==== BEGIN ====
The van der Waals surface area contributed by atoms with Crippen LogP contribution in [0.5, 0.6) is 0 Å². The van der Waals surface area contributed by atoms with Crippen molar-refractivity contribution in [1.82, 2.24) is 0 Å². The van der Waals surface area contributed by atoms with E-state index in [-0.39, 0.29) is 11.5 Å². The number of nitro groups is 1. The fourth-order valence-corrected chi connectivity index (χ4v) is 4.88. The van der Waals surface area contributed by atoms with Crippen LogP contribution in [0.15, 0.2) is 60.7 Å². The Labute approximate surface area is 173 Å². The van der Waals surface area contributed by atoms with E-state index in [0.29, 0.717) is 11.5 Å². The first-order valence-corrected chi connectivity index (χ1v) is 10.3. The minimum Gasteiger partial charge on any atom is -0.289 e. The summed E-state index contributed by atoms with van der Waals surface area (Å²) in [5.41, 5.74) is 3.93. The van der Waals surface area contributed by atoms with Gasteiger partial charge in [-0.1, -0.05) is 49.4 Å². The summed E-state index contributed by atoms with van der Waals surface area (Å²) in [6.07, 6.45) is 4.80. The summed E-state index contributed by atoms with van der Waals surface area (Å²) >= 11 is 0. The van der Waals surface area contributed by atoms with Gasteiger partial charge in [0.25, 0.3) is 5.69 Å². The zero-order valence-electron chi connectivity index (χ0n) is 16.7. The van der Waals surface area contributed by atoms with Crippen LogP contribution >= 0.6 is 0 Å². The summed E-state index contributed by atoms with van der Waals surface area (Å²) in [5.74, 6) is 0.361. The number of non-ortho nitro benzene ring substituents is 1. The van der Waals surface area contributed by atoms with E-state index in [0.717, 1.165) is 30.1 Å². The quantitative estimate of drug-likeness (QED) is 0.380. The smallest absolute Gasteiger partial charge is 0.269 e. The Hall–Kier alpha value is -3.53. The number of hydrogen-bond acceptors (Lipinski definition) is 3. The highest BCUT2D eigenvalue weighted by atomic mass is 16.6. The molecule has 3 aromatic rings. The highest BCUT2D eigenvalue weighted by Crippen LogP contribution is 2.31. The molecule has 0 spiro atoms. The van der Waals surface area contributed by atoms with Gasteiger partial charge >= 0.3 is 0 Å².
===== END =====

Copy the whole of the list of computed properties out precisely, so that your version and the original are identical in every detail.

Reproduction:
The van der Waals surface area contributed by atoms with Crippen LogP contribution in [0.5, 0.6) is 0 Å². The van der Waals surface area contributed by atoms with Crippen molar-refractivity contribution in [1.82, 2.24) is 0 Å². The van der Waals surface area contributed by atoms with E-state index in [-0.39, 0.29) is 11.5 Å². The number of nitro groups is 1. The fourth-order valence-corrected chi connectivity index (χ4v) is 4.88. The van der Waals surface area contributed by atoms with Crippen LogP contribution in [0.15, 0.2) is 60.7 Å². The Labute approximate surface area is 173 Å². The van der Waals surface area contributed by atoms with E-state index in [0.29, 0.717) is 11.5 Å². The first-order valence-corrected chi connectivity index (χ1v) is 10.3. The minimum Gasteiger partial charge on any atom is -0.289 e. The summed E-state index contributed by atoms with van der Waals surface area (Å²) in [5.41, 5.74) is 3.93. The van der Waals surface area contributed by atoms with Gasteiger partial charge in [-0.1, -0.05) is 49.4 Å². The summed E-state index contributed by atoms with van der Waals surface area (Å²) in [6.07, 6.45) is 4.80. The summed E-state index contributed by atoms with van der Waals surface area (Å²) >= 11 is 0. The van der Waals surface area contributed by atoms with Gasteiger partial charge in [0.25, 0.3) is 5.69 Å². The zero-order valence-electron chi connectivity index (χ0n) is 16.7. The van der Waals surface area contributed by atoms with Crippen LogP contribution >= 0.6 is 0 Å². The summed E-state index contributed by atoms with van der Waals surface area (Å²) in [5.74, 6) is 0.361. The number of non-ortho nitro benzene ring substituents is 1. The van der Waals surface area contributed by atoms with E-state index in [0.717, 1.165) is 30.1 Å². The quantitative estimate of drug-likeness (QED) is 0.380. The smallest absolute Gasteiger partial charge is 0.269 e. The Hall–Kier alpha value is -3.53. The number of hydrogen-bond acceptors (Lipinski definition) is 3. The highest BCUT2D eigenvalue weighted by atomic mass is 16.6. The molecule has 3 aromatic rings. The highest BCUT2D eigenvalue weighted by Crippen LogP contribution is 2.31. The molecule has 0 spiro atoms. The van der Waals surface area contributed by atoms with Gasteiger partial charge >= 0.3 is 0 Å².